Though he now considers himself a non-affiliated Jew, Adam Kirsch grew up in Los Angeles where he attended the Conservative synagogue Adat Shalom and went to Hebrew school at Sinai Temple Religious School. "I received a good Jewish education at home," says Kirsch, whose father is the biblical scholar Jonathan Kirsch. "Though not yeshiva-like," he adds, as if to clarify.
* El Al Israel Airlines has announced several moves to upgrade its fleet and level of service. Israel’s national airlines has acquired one state-of-the-art Boeing 747-400 aircraft for long-haul nonstop routes. The new planes are equipped with advanced sleeper seats and an improved video- on-demand entertainment system. Upgrades have also been completed on the El Al 747-400 jumbo aircraft and four of its 777 aircraft.
My practice of blessing before the meals began not as an act of theology but of desperation. As the mother of two young children, I was struggling to limit mealtime chaos. In my mind, meals were meant to be episodes of calm and connection and not the free-for-all they often became. I wanted my children to appreciate the food in front of them, not just complain and make demands for substitute foodstuffs. Looking for an alternative to coaxing and pleading (and occasionally yelling) for more focus, I considered the possibility of the blessings before food.
Last year, Rubashkin — the name of the family that owned and ran Agriprocessors, the country’s largest kosher meatpacking plant — became synonymous with scandal. In May 2008, U.S. immigration officials raided the plant, arresting 389 illegal aliens employed there, and company owners were charged on numerous counts of violating child labor and immigration laws. The highly publicized case also put a spotlight on a disquieting history of accusations of mistreatment of animals at the slaughterhouse.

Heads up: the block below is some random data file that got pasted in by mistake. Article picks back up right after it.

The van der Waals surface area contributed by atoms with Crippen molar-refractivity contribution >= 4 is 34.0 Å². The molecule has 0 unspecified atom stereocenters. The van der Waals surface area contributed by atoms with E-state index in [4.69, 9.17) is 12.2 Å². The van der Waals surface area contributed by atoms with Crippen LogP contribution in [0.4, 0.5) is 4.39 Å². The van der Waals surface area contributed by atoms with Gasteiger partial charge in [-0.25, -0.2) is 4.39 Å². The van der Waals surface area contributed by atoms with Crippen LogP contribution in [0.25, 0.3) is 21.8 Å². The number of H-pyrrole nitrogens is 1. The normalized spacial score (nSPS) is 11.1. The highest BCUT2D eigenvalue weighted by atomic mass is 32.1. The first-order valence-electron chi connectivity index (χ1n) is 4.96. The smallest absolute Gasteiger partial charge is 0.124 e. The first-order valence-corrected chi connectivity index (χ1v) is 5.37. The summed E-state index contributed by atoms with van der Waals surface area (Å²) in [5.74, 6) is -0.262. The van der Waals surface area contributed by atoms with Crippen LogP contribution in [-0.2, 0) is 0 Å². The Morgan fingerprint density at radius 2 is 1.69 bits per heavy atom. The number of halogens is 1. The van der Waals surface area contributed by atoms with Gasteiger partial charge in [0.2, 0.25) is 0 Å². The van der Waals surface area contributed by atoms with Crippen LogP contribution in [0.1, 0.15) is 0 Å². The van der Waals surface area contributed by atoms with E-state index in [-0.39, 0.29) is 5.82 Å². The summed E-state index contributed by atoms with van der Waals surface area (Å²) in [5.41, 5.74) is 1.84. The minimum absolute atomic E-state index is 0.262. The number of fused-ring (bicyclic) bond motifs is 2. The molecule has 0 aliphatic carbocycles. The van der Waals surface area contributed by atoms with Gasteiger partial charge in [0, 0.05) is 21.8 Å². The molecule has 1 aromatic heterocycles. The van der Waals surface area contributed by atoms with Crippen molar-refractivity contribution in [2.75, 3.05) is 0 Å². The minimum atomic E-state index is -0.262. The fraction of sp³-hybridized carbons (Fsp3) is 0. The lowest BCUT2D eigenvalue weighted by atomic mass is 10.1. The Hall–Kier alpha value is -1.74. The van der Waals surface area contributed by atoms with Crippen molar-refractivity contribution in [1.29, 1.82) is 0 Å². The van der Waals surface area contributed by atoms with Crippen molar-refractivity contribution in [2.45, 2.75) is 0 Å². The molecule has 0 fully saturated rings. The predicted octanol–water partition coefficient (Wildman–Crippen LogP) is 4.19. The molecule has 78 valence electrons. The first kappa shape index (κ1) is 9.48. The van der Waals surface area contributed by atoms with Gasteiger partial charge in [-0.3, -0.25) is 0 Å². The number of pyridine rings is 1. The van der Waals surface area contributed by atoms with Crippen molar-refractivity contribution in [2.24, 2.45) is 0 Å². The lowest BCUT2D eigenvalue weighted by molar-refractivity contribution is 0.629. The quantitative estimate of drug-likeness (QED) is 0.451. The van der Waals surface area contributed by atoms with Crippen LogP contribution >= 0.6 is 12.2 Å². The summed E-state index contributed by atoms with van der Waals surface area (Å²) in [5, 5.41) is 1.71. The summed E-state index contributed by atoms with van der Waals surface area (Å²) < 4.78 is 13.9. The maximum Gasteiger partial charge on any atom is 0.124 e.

For 100 years, we were a restaurant family. From 1888 to 1988, we threw out food. Pristine bread trays, untouched butter ramekins, plat du jours at the end of the jour. Anything tired or wilted was whooshed into the garbage, OUT! Every morning, as the sun rose over the East River, the kitchens started from scratch.
A longtime professor of Talmud and Rabbinics at the Conservative movement’s Jewish Theological Seminary, David Kraemer regularly ventures a few blocks north of the campus to shop at the Harlem Fairway.
At this New York foodie mecca, the mostly vegetarian Kraemer, who is the primary cook of his family, indulges his zeal for all things culinary while rustling up ingredients for Shabbat dinner.
He may be one of the last of a famous breed, but Cliff Fyman, who has worked at Sardi’s for almost two decades, is that beloved icon of New York culture: the Jewish waiter.
A published poet and an accomplished visual artist, Fyman says that a blue-collar job is one that enables him “not to take my job home with me.” He tried bartending, but found that he had to talk too much with the customers and consequently had “no more words left for poetry.”
At the crux of the regulation of food preparation and ingestion is the question of how our religious ritual activities hallow our lives and shore up our ethnic/national identity. The rationale for the laws of kashrut may indeed be arcane and unknown, indeed unknowable; but at bottom they are all about a reverence for life.
For some, hamed — the lemony, garlicky, minty staple of Sephardic cuisine — has mystical powers. For this author, it is a taste of home.
I have lost weight, and I think it is simply because I don’t each much anymore.
I have grown tired of my Manhattan eateries, my takeout meals, even my gourmet Glatt Kosher emporium on the East Side, which sells classical Eastern European fare such as cooked brisket and stuffed cabbage.